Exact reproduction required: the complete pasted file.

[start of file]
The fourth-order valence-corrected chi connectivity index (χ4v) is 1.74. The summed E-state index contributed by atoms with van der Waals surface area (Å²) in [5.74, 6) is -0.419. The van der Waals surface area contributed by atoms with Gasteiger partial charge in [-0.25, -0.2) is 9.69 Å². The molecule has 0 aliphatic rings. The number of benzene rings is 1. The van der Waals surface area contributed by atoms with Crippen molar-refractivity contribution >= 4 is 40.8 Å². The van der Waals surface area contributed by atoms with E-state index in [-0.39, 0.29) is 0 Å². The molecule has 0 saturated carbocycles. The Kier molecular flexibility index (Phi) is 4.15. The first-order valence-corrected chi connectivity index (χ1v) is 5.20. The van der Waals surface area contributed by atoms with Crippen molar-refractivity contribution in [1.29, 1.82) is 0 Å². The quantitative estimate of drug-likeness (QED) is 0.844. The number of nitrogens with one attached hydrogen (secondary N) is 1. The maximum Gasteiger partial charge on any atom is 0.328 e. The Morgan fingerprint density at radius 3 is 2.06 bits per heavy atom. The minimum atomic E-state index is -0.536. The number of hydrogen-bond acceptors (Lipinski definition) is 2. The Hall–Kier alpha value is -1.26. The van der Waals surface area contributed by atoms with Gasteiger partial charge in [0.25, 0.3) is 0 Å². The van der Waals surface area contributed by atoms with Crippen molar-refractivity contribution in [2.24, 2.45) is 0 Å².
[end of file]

The fourth-order valence-corrected chi connectivity index (χ4v) is 1.74. The summed E-state index contributed by atoms with van der Waals surface area (Å²) in [5.74, 6) is -0.419. The van der Waals surface area contributed by atoms with Gasteiger partial charge in [-0.25, -0.2) is 9.69 Å². The molecule has 0 aliphatic rings. The number of benzene rings is 1. The van der Waals surface area contributed by atoms with Crippen molar-refractivity contribution >= 4 is 40.8 Å². The van der Waals surface area contributed by atoms with E-state index in [-0.39, 0.29) is 0 Å². The molecule has 0 saturated carbocycles. The Kier molecular flexibility index (Phi) is 4.15. The first-order valence-corrected chi connectivity index (χ1v) is 5.20. The van der Waals surface area contributed by atoms with Crippen molar-refractivity contribution in [1.29, 1.82) is 0 Å². The quantitative estimate of drug-likeness (QED) is 0.844. The number of nitrogens with one attached hydrogen (secondary N) is 1. The maximum Gasteiger partial charge on any atom is 0.328 e. The Morgan fingerprint density at radius 3 is 2.06 bits per heavy atom. The minimum atomic E-state index is -0.536. The number of hydrogen-bond acceptors (Lipinski definition) is 2. The Hall–Kier alpha value is -1.26. The van der Waals surface area contributed by atoms with Gasteiger partial charge in [0.25, 0.3) is 0 Å². The van der Waals surface area contributed by atoms with Crippen molar-refractivity contribution in [2.24, 2.45) is 0 Å².